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Overview of Article 212 of the Constitution of Pakistan
The Constitution of Pakistan, enacted in 1973, serves as the bedrock of the nation’s legal framework. Within its pages, Article 212 stands out as a pivotal provision, carving a specialized niche for Administrative Courts and Tribunals. This article delineates the scope, jurisdiction, and unique features governing these entities, playing a crucial role in the country’s judicial architecture.
Article 212 States
212. Administrative Courts and Tribunals
- Notwithstanding anything hereinbefore contained, the appropriate Legislature may by Act provide for the establishment of one or more Administrative Courts or Tribunals to exercise exclusive jurisdiction in respect of
- matters relating to the terms and conditions of persons who are or have been in the service of Pakistan, including disciplinary matters;
- matters relating to claims arising from tortious acts of Government, or any person in the service of Pakistan, or of any local or other authority empowered by law to levy any tax or cess and any servant of such authority acting in the discharge of his duties as such servant; or
- matters relating to the acquisition, administration and disposal of any property which is deemed to be enemy property under any law.
- Notwithstanding anything hereinbefore contained, where any Administrative Court or Tribunal is established under clause (1), no other court shall grant an injunction, make any order or entertain any proceedings in respect of any matter to which the jurisdiction of such Administrative Court or Tribunal extends and all proceedings in respect of any such matter which may be pending before such other court immediately before the establishment of the Administrative Court or Tribunal other than an appeal pending before the Supreme Court, shall abate on such establishment:
Provided that the provisions of this clause shall not apply to an Administrative Court or Tribunal established under an Act of a Provincial Assembly unless, at the request of that Assembly made in the form of a resolution, Majlis-e-Shoora (Parliament) by law extends the provisions to such a Court or Tribunal.
- An appeal to the Supreme Court from a judgment, decree, order or sentence of an Administrative Court or Tribunal shall lie only if the Supreme Court, being satisfied that the case involves a substantial question of law of public importance, grants leave to appeal.
Key Points of Article 212 of the Constitution of Pakistan
- Legislative Empowerment: Article 212 empowers the appropriate Legislature to enact legislation for the establishment of Administrative Courts or Tribunals. This legislative authority ensures a formal legal basis for the creation and functioning of these specialized entities.
- Exclusive Jurisdiction: The article confers exclusive jurisdiction upon Administrative Courts or Tribunals for specific categories of cases, including those related to the terms and conditions of individuals in Pakistan’s service, claims arising from government tortious acts, and matters concerning property deemed as enemy property under existing laws.
- Restrictions on Other Courts: Once an Administrative Court or Tribunal is established, Article 212 imposes restrictions on other courts. No other court is authorized to grant injunctions, make orders, or entertain proceedings related to matters falling within the jurisdiction of these specialized entities. This provision ensures a streamlined and efficient resolution of disputes within the designated administrative framework.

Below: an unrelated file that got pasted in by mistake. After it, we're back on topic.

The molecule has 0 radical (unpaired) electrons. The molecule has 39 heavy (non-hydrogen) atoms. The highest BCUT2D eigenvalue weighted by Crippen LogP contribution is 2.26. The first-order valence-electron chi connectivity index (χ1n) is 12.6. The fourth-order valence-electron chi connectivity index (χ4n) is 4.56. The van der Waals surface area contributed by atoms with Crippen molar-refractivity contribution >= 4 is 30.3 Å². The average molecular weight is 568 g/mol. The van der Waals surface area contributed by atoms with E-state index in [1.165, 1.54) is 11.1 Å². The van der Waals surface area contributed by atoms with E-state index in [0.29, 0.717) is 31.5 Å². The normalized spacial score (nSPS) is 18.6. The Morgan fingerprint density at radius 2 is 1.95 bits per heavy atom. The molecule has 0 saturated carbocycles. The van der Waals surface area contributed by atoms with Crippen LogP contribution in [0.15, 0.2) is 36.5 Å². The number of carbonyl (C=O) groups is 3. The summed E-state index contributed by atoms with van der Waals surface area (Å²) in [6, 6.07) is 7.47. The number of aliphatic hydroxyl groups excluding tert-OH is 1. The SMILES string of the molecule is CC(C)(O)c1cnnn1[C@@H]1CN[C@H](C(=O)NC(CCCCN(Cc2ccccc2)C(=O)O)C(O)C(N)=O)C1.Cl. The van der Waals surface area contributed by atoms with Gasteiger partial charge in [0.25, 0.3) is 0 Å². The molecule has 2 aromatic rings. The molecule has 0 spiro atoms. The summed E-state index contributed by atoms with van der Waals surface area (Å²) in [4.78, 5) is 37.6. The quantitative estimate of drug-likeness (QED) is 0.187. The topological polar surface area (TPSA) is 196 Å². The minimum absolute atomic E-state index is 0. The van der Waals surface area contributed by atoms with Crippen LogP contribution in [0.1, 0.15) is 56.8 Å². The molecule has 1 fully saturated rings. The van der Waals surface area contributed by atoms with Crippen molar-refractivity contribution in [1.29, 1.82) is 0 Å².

- Abatement of Proceedings: All proceedings in other courts concerning matters within the jurisdiction of an Administrative Court or Tribunal abate upon the establishment of the latter, with the exception of appeals pending before the Supreme Court. This ensures a seamless transition of cases to the specialized forums created under Article 212.
- Provincial Variation: The article recognizes the diversity of legal systems within Pakistan. It allows the extension of its provisions to Administrative Courts or Tribunals established under provincial legislation only if requested by the Provincial Assembly and approved by the Majlis-e-Shoora (Parliament).
Crux of Article 212 of the Constitution of Pakistan
At its core, Article 212 is a legislative provision designed to create a focused and efficient mechanism for resolving specific categories of disputes. By establishing Administrative Courts or Tribunals, the Constitution aims to address issues related to the terms and conditions of government service, claims arising from official tortious acts, and matters concerning enemy property with precision and expertise.
The crux of Article 212 lies in its commitment to ensuring a dedicated forum for administrative justice, streamlining legal processes, and preventing the overlap of jurisdictions. This legal provision recognizes the unique nature of disputes falling within its ambit and tailors a solution that addresses these intricacies comprehensively.
Conclusion: Article 212 of the Constitution of Pakistan
Article 212 of Pakistan’s Constitution stands as evidence of its framers’ foresight in creating a legal framework which adapts to meet the diverse and ever-evolving needs of their nation. By authorizing the establishment of Administrative Courts or Tribunals with exclusive jurisdiction, this provision strengthens judicial efficiency and effectiveness.
Navigating the legal landscape of Pakistan requires an understanding of the nuanced provisions within the Constitution, and Article 212 stands as a beacon guiding the resolution of specific disputes. Its role in delineating the scope, jurisdiction, and limitations on other courts ensures a well-defined and specialized approach to administrative justice, fostering confidence in the legal system of the country.